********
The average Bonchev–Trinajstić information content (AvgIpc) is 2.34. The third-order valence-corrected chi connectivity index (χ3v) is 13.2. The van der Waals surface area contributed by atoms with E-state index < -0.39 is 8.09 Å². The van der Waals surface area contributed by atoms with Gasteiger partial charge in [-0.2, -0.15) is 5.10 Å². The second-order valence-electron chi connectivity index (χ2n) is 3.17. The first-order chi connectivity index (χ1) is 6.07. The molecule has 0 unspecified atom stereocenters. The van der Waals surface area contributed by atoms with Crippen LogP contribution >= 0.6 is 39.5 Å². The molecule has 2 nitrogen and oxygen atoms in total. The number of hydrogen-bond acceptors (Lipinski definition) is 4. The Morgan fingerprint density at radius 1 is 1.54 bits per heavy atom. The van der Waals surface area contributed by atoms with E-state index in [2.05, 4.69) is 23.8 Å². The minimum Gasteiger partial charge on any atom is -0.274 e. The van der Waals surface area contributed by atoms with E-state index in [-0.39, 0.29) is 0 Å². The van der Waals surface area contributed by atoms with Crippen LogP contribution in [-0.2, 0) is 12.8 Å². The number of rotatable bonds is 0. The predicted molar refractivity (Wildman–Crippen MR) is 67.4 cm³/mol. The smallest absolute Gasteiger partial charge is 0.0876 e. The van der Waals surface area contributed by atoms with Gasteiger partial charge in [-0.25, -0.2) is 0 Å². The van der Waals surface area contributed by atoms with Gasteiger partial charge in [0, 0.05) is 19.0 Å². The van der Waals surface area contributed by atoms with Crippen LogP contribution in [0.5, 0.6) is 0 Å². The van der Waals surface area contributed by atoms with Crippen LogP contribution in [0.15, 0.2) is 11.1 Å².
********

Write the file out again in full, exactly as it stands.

The average Bonchev–Trinajstić information content (AvgIpc) is 2.34. The third-order valence-corrected chi connectivity index (χ3v) is 13.2. The van der Waals surface area contributed by atoms with E-state index < -0.39 is 8.09 Å². The van der Waals surface area contributed by atoms with Gasteiger partial charge in [-0.2, -0.15) is 5.10 Å². The second-order valence-electron chi connectivity index (χ2n) is 3.17. The first-order chi connectivity index (χ1) is 6.07. The molecule has 0 unspecified atom stereocenters. The van der Waals surface area contributed by atoms with Crippen LogP contribution >= 0.6 is 39.5 Å². The molecule has 2 nitrogen and oxygen atoms in total. The number of hydrogen-bond acceptors (Lipinski definition) is 4. The Morgan fingerprint density at radius 1 is 1.54 bits per heavy atom. The van der Waals surface area contributed by atoms with E-state index in [2.05, 4.69) is 23.8 Å². The minimum Gasteiger partial charge on any atom is -0.274 e. The van der Waals surface area contributed by atoms with E-state index in [-0.39, 0.29) is 0 Å². The van der Waals surface area contributed by atoms with Crippen LogP contribution in [-0.2, 0) is 12.8 Å². The number of rotatable bonds is 0. The predicted molar refractivity (Wildman–Crippen MR) is 67.4 cm³/mol. The smallest absolute Gasteiger partial charge is 0.0876 e. The van der Waals surface area contributed by atoms with Gasteiger partial charge in [-0.25, -0.2) is 0 Å². The van der Waals surface area contributed by atoms with Gasteiger partial charge in [0, 0.05) is 19.0 Å². The van der Waals surface area contributed by atoms with Crippen LogP contribution in [0.5, 0.6) is 0 Å². The van der Waals surface area contributed by atoms with Crippen LogP contribution in [0.15, 0.2) is 11.1 Å².